Lieutenant Gardner hurried up to his side and gave a perfunctory salute. “Fire in section 4A is out, Admiral,” he said, his face blackened with soot but split by a relieved grin. “We got it before it could reach the magazine.”

    “Excellent work,” Hughes forced himself to say. He could hardly say anything else to these brave men who risked their lives to save his ship, no matter how numb he felt. “The new damage control team system works then, you would say?”

    Gardner, an Englishman, smiled wryly. “Aye-aye sir, amazingly enough, the American Admiralty had an idea that wasn’t—ahem—to the standard of their usual fayre.”

    Hughes managed to respond with a supercilious smirk, thought it felt a little hollow. “Wonders will never cease. Your men are all awarded a three-day pass next time we’re in a friendly port.”

    “Thank you, sir!” Gardner saluted again and left.

    Hughes’ artificial smile drooped. The next time the Constitution would reach a friendly port would likely be a lot sooner than Hughes had hoped before the battle. And it had been a battle—not the sort of one-sided ambush (a turkey shoot, as the Americans called it) that he had expected, and that his honour had treacherously felt guilty about. How naïve.

    Gardner’s mention of the American Admiralty made Hughes think of his time as a cadet, when he had studied past battles. Trafalgar in particular had always stood out to him. A British defeat, a heinous defeat that had resulted in the court-martial of Admiral Keppel. But a tactical defeat, the only sort that the newspapers and the court of public opinion cared about. Strategically, Trafalgar had still helped defeat France and Spain in the Second Platinean War because of the number of transports Keppel had sank. What had really mattered to the outcome of that war was not how many warships were lost but how capable of moving troops across the Atlantic those nations had been.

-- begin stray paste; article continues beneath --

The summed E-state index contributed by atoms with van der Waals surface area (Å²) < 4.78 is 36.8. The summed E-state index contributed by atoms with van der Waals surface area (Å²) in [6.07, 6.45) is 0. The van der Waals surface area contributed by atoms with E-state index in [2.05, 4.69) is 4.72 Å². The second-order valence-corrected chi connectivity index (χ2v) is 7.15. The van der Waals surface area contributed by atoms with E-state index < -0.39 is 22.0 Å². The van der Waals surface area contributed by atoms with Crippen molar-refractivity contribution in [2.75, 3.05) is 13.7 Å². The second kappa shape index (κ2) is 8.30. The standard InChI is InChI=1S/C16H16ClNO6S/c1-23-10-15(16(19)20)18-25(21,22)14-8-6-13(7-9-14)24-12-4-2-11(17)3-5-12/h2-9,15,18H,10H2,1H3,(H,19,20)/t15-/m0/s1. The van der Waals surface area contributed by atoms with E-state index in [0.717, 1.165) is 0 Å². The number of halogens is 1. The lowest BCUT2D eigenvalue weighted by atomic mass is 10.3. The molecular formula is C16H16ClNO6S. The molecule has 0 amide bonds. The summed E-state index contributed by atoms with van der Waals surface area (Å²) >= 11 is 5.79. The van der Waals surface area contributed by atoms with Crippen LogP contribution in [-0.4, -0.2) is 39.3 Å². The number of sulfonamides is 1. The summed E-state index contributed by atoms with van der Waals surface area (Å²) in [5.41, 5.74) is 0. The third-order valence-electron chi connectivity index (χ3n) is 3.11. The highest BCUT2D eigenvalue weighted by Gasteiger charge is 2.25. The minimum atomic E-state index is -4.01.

Trafalgar was over a century ago now, of course, and ships and logistics had changed beyond all recognition: hell, the very nation that Britain’s intervention in the war had helped birth was now their greatest foe—or the greatest foe of the Americans, which these days annoyingly amounted to the same thing. Regardless, the comparison stuck with Hughes as he looked again at the silent form of Captain Potter, asleep till the Last Trump. “But this time they were Keppel,” he muttered.

    The Meridian ships—alright, the Hermandad ships if you wanted to be pedantic—had all been sunk. But it had been a grievous battle and there had been terrible losses on the Anglo-American side. At first there had been promising signs, with the Meridians losing one of their sub-lionhearts to what looked like indecisive and panicked captainship. But then their other sub-lionheart had seized the opportunity and bored in on the Anglo-American lines.

    It was true that lionhearts had truly changed warfare. The Meridian sub-lionheart had been unable to truly penetrate the Constitution’s armour with its main armament, her losses—like Potter—due to unfortunate fragments of outer deck accoutrements being blasted free, and the fire Gardner had mentioned being caused by an internal engine failure under stress rather than enemy fire. But the Meridians’ charge had thrown the plan into disarray because of how unexpected and relatively organised it had been. The result was that, even though the Anglo-Americans had held a decisive advantage of numbers and ship quality that had eventually told, it had been too late to stop the Meridians selecting a target they could do real damage to.

    Hughes turned and winced. The black smoke drifting from her engines was now dying off as those same engines slowly sank beneath the waves with the rest of HMS President’s stern. Chunks of armour had been blasted away from the sub-lionheart’s flanks, with real penetration by Meridian guns backed up by steelteeth from the dentists. The President had done well to survive as long as she had given the degree of concentrated fire that had been directed at her. At least she had remained afloat long enough for most of her surviving crew to be evacuated. The lifeboats were pulling away from the sinking wreck before the vortex could claim them.